Published on February 18th, 2013 | by Michaela Buckley0
Following on from last week’s post about horror in games, this week I wanted to go into more depth about the subject, so we can broach the exact nature of the change in horror games throughout the history of the genre.
Firstly as established before, horror is different in games than in other media, as you are asked to interact with the situation rather than merely be a receptor in a one way show. It’s due to this that the way fear is expressed is intrinsically different, so parameters of our generalisation of it must also therefore be different.
In books horror is made into subgenres based on subject matter and writing style (gothic horror, mystery thriller particularly in first person etc) and in film it is the visual representation and subject matter (paranormal horror, slasher horror, etc). Subgenres are based on the subject matter and the way you perceive them, the writing or what is on screen, in which case games would be how you experience them and subject matter, games also have the extra benefit of also using writing and visuals.
Based on the the way the horror interacts with its audience, there are then 3 subgenres that can be distinguished as styles of horror in videogames. Games under these categories can mix and match elements from each other, but for them to be under any one, they have to focus mostly on the subject as their main source of horror, the other aspects complement merely as atmosphere building or setting the scene.
Shock horror are games like Bioshock, FEAR and Dead Space. Stuff jumps out or there are things that are meant to get your heart racing, this is especially effective in games over films as you are meant to react and do things in game while in the middle of being scared shitless.
Newer games are often shock games as these are more effective in action games which are more popular these days.
Suspense Horror are games like Resident Evil, Project Zero and Clocktower, slower paced games where the most terror is from the waiting and expecting. Suspense horrors tend to be older games as these require the least amount of technological power, with text and atmosphere that makes up for the lack of action and high spec graphics.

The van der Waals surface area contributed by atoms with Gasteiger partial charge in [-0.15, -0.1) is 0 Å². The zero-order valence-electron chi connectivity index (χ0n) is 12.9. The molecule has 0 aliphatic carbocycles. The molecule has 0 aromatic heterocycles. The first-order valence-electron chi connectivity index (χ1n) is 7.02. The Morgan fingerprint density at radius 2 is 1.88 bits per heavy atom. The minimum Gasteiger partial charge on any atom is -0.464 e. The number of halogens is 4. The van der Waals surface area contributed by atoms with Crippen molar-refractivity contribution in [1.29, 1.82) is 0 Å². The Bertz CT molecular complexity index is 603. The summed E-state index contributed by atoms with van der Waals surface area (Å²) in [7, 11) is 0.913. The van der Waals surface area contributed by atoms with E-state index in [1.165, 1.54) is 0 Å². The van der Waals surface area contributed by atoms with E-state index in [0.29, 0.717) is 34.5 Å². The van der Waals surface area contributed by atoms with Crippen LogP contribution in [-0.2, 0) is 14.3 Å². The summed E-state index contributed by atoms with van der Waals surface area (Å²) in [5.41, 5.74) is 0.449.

Psychological Horror are games like Eternal Darkness, Silent Hill and the Mother series, reality is warped and insanity and confusion take its place.
Western games have a leaning towards shock style horror games where Eastern games are more suspenseful and psychological, probably due to the influence of the respective cinemas with American horror being very spills and thrills slasher style and Japanese being slower paced like Ring and Grudge.
Visceral and gory horror was not included as there isn’t a gameplay element to it. Games like Splatterhouse and Manhunt use shock as the primary fear, with blood, the guts and all the other stuff smeared down the walls acting as atmosphere. Madworld although not a horror game does use glorification of killing as a gameplay aspect but that’s about it.
Whilst writing this I couldn’t help but notice how many gory toilets there are in games. With all the weird connotations of the various (often hilarious) situations that could result in a bloody bog I am surprised by how many games have them in. The first image in this post is of a bloody corpse in Silent Hill on PS1 which you find in a toilet in the school where you get your shotgun, then there’s that image of a splattered urinal in Corpse Party and there’s also a toilet with a blood trail from it in Deus Ex: Human Revolution. Really what is the obsession?
Identifying the different types of horror in games helps us understand some of the changes that have happened within the genre and it also helps us define what it is about horror that we enjoy so much. We can easier find games that we are more likely to like and in turn recommend in future. Whilst I haven’t played lots of horror games (like Resident Evil! which is shocking) I have kept a close eye on the newer titles and the developments and will be looking at those and the origins of horror in my next post.
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